Radiolab covers the strange saga of Marvel Comics's fight against the US customs authority over whether X-Men dollies were "dolls" or "toys" -- the difference being that dolls (which are defined as characters that represent humans) are taxed at twice the rate of "toys." The case turned on whether a mutant was, indeed, human, or whether they were monsters. Despite Professor X's long advocacy for the essential humanity of mutants, his corporate owners argued that he and his cohort were mere monsters (for tax purposes).
Reporter Ike Sriskandarajah tells Jad and Robert a story about two international trade lawyers, Sherry Singer and Indie Singh, who noticed something interesting while looking at a book of tariff classifications. "Dolls," which represent human beings, are taxed at almost twice the rate of "toys," which represent something not human - such as robots, monsters, or demons. As soon as they read that, Sherry and Indie saw dollar signs. it just so happened that one of their clients, Marvel Comics, was importing its action figures as dolls. And one set of action figures really piqued Sherry and Indie's interest: The XMEN, normal humans who, at around puberty, start to change in ways that give them strange powers.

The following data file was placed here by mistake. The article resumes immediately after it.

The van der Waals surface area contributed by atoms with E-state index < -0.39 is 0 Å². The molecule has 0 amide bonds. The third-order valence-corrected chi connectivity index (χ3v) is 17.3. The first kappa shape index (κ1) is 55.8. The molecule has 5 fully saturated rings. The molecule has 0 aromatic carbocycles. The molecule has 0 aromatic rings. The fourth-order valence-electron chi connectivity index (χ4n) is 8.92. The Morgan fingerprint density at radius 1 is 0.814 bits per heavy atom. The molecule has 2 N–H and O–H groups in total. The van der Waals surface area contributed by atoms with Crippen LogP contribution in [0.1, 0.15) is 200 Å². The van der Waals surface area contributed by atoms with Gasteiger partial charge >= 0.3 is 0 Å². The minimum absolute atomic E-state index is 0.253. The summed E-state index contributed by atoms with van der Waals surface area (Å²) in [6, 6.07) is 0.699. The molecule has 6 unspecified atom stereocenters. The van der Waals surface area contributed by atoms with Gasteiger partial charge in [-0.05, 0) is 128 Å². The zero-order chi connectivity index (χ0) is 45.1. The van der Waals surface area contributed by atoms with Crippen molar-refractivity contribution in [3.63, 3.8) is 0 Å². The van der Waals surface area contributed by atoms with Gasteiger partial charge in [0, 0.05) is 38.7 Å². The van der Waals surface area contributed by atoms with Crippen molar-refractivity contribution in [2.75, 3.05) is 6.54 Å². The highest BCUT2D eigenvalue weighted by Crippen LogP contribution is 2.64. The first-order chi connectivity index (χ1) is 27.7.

Here's the actual court opinion (PDF).
The solomonic court divided the mutants into varying degrees of humanness. In the human camp were the Invisible Woman, Punisher, Daredevil, U.S. Agent, Peter Parker, and Jumpsie were humans. The remainder (including the Fantastic Four) were mutants.
A new documentary, “(In)Securus Technologies: An Assault on Prisoner Rights”, tracks the rise of for-profit video “visitation” programs, which are being rolled out across America’s unimaginably huge prison system, replacing the in-person visits that have been shown to be vital for prisoners’ successful rehabilitation and reintegration into society.
An editorial in The American Journal of Public Health, signed by 2,000 MDs, endorses Bernie Sanders’ “Medicare for All” single-payer healthcare system.
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